Air humidity is a vast, sustainable reservoir of energy that, unlike solar and wind, is continuously available. However, the previously described technologies for harvesting energy from moist air are either not continuous or require unique material synthesis or processing that has hindered scalability and broad deployment.
Recently, engineers at the University of Massachusetts Amherst have shown that nearly any material can be turned into a device that continuously harvests electricity from humidity in the air.
“The air contains an enormous amount of electricity,” says Jun Yao, the paper’s senior author. “Think of a cloud, which is nothing more than a mass of water droplets. Each of those droplets contains a charge, and when conditions are right, the cloud can produce a lightning bolt – but we don’t know how to reliably capture electricity from lightning. What we’ve done is to create a human-built, small-scale cloud that produces electricity for us predictably and continuously so that we can harvest it.”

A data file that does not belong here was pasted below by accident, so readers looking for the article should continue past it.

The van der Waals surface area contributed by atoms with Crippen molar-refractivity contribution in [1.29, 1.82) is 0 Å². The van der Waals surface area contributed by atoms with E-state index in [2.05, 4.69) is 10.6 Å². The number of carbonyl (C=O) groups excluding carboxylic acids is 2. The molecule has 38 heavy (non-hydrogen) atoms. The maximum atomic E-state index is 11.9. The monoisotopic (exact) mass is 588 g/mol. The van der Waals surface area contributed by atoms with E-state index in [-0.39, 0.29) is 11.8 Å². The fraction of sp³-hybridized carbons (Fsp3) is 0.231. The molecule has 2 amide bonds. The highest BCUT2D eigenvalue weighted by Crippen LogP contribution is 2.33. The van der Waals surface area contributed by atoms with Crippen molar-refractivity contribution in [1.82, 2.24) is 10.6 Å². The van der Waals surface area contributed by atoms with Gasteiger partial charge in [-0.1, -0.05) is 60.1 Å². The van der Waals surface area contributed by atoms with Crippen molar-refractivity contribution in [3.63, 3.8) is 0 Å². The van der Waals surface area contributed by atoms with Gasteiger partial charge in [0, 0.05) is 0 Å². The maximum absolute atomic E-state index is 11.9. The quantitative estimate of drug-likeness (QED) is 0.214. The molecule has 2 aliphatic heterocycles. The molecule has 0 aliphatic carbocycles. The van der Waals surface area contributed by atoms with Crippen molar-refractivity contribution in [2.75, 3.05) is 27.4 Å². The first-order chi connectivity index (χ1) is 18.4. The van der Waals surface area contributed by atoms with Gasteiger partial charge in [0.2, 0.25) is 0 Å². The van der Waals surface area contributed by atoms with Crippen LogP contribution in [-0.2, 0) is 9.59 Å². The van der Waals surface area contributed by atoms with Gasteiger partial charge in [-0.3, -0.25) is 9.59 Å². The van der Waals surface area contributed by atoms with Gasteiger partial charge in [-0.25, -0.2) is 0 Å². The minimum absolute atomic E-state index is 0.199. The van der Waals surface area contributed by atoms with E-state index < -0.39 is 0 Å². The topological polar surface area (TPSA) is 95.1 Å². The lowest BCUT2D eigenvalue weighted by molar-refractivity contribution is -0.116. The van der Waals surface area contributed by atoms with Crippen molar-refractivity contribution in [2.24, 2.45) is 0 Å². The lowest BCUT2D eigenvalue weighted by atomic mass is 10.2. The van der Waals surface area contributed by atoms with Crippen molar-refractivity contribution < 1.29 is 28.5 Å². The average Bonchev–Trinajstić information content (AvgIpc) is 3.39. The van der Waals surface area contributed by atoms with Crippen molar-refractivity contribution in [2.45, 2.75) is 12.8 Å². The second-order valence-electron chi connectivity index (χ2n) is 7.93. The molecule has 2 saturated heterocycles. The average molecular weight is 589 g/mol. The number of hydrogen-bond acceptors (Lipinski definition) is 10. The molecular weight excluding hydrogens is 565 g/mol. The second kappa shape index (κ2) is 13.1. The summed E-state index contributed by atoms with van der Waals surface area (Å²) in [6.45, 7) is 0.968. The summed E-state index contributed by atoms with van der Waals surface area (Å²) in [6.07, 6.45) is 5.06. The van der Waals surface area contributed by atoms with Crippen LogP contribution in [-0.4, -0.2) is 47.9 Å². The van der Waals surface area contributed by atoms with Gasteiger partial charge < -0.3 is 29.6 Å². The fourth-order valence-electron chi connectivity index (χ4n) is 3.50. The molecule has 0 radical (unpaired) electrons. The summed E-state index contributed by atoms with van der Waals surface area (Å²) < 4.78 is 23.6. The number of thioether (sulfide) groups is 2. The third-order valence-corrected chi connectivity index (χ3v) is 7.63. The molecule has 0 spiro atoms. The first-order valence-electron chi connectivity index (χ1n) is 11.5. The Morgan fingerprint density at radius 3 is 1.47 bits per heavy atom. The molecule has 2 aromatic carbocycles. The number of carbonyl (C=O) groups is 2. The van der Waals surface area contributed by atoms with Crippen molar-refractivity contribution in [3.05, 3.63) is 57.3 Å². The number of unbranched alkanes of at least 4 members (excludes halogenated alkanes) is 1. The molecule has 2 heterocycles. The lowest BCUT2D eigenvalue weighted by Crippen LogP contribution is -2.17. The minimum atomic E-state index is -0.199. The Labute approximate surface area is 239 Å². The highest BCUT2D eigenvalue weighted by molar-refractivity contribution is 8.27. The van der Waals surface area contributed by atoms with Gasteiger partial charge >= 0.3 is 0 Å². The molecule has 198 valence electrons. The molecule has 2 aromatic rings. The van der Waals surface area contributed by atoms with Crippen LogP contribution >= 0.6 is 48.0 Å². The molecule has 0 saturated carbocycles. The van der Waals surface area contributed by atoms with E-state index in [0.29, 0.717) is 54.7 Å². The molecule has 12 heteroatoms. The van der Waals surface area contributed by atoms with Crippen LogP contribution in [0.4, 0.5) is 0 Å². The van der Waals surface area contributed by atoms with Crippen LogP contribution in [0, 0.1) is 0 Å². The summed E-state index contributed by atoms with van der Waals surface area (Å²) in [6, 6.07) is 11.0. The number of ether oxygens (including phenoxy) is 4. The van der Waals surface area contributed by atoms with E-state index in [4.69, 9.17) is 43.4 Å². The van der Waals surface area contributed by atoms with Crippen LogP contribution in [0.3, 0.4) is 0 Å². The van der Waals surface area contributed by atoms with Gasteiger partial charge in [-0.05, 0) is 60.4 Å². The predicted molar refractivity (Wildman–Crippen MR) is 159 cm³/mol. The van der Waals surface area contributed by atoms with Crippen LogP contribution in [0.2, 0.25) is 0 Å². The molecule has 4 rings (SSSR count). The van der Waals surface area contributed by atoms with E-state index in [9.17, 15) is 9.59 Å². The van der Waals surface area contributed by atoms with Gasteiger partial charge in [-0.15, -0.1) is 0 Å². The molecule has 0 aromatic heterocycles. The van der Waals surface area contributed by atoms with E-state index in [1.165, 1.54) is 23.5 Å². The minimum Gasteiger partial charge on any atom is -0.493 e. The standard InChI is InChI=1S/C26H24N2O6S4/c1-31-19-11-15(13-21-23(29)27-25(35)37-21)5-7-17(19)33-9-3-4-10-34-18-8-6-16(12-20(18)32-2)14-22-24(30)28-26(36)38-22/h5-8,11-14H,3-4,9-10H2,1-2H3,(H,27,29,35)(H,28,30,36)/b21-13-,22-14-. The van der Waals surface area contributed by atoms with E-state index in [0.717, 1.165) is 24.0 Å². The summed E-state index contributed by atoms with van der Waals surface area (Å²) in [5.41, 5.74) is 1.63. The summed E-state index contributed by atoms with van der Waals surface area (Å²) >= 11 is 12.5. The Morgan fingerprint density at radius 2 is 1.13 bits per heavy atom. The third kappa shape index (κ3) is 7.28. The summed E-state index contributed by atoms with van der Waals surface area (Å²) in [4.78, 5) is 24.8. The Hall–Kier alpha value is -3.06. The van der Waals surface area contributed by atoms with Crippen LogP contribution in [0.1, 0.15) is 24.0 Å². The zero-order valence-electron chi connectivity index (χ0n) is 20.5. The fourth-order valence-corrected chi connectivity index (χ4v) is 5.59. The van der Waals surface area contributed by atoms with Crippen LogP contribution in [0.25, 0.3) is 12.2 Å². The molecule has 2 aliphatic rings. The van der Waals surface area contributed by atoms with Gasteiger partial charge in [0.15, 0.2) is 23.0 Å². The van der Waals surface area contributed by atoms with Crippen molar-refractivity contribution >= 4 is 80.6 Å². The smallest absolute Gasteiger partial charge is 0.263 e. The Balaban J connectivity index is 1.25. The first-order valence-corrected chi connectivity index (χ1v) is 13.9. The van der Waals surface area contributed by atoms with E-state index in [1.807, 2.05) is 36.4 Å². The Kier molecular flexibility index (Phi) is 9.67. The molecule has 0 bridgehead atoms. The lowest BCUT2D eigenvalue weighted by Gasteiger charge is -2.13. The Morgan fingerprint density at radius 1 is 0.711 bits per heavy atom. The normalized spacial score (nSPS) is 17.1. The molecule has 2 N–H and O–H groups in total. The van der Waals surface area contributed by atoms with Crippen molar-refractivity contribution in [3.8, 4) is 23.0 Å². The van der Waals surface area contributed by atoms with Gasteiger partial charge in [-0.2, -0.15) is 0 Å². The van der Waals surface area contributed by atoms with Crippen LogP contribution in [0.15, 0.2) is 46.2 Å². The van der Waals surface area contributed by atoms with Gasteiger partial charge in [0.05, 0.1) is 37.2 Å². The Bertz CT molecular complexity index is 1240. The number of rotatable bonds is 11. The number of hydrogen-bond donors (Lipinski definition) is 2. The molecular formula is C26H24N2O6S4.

The heart of the man-made cloud depends on what Yao and his colleagues call the “generic Air-gen effect,” and it builds upon their previous research.